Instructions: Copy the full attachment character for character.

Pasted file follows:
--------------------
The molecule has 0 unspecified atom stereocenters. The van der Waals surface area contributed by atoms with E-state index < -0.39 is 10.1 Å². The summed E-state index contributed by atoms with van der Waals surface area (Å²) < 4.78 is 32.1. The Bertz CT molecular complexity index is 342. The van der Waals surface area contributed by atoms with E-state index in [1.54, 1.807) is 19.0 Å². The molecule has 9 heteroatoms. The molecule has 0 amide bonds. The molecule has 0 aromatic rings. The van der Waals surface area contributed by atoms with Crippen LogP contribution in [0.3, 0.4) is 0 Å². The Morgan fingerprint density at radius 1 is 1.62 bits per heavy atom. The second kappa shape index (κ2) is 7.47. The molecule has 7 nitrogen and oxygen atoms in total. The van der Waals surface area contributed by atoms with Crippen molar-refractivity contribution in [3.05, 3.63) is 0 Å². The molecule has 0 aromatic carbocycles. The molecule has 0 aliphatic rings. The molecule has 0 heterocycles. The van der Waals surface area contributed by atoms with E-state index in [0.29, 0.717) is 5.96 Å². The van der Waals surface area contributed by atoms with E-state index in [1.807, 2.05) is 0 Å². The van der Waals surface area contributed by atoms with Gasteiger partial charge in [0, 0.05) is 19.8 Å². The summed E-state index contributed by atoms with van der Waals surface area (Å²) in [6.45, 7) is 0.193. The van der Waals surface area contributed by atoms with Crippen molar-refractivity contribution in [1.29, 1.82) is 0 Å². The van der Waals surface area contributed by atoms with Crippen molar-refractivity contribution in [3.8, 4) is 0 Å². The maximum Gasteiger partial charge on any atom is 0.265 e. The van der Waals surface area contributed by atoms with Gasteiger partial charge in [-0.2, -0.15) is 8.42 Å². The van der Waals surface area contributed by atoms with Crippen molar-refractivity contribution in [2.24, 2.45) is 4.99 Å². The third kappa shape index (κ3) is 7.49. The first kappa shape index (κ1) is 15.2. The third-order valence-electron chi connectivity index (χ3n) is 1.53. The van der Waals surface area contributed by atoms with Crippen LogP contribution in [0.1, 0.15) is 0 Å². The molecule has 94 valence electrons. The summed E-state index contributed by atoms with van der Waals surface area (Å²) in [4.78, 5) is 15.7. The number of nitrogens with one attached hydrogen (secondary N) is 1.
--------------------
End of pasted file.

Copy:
The molecule has 0 unspecified atom stereocenters. The van der Waals surface area contributed by atoms with E-state index < -0.39 is 10.1 Å². The summed E-state index contributed by atoms with van der Waals surface area (Å²) < 4.78 is 32.1. The Bertz CT molecular complexity index is 342. The van der Waals surface area contributed by atoms with E-state index in [1.54, 1.807) is 19.0 Å². The molecule has 9 heteroatoms. The molecule has 0 amide bonds. The molecule has 0 aromatic rings. The van der Waals surface area contributed by atoms with Crippen LogP contribution in [0.3, 0.4) is 0 Å². The Morgan fingerprint density at radius 1 is 1.62 bits per heavy atom. The second kappa shape index (κ2) is 7.47. The molecule has 7 nitrogen and oxygen atoms in total. The van der Waals surface area contributed by atoms with Crippen molar-refractivity contribution in [3.05, 3.63) is 0 Å². The molecule has 0 aromatic carbocycles. The molecule has 0 aliphatic rings. The molecule has 0 heterocycles. The van der Waals surface area contributed by atoms with E-state index in [0.29, 0.717) is 5.96 Å². The van der Waals surface area contributed by atoms with E-state index in [1.807, 2.05) is 0 Å². The van der Waals surface area contributed by atoms with Gasteiger partial charge in [0, 0.05) is 19.8 Å². The summed E-state index contributed by atoms with van der Waals surface area (Å²) in [6.45, 7) is 0.193. The van der Waals surface area contributed by atoms with Crippen molar-refractivity contribution in [1.29, 1.82) is 0 Å². The van der Waals surface area contributed by atoms with Crippen molar-refractivity contribution in [3.8, 4) is 0 Å². The maximum Gasteiger partial charge on any atom is 0.265 e. The van der Waals surface area contributed by atoms with Gasteiger partial charge in [-0.2, -0.15) is 8.42 Å². The van der Waals surface area contributed by atoms with Crippen molar-refractivity contribution in [2.24, 2.45) is 4.99 Å². The third kappa shape index (κ3) is 7.49. The first kappa shape index (κ1) is 15.2. The third-order valence-electron chi connectivity index (χ3n) is 1.53. The van der Waals surface area contributed by atoms with Crippen LogP contribution in [0.1, 0.15) is 0 Å². The molecule has 94 valence electrons. The summed E-state index contributed by atoms with van der Waals surface area (Å²) in [4.78, 5) is 15.7. The number of nitrogens with one attached hydrogen (secondary N) is 1.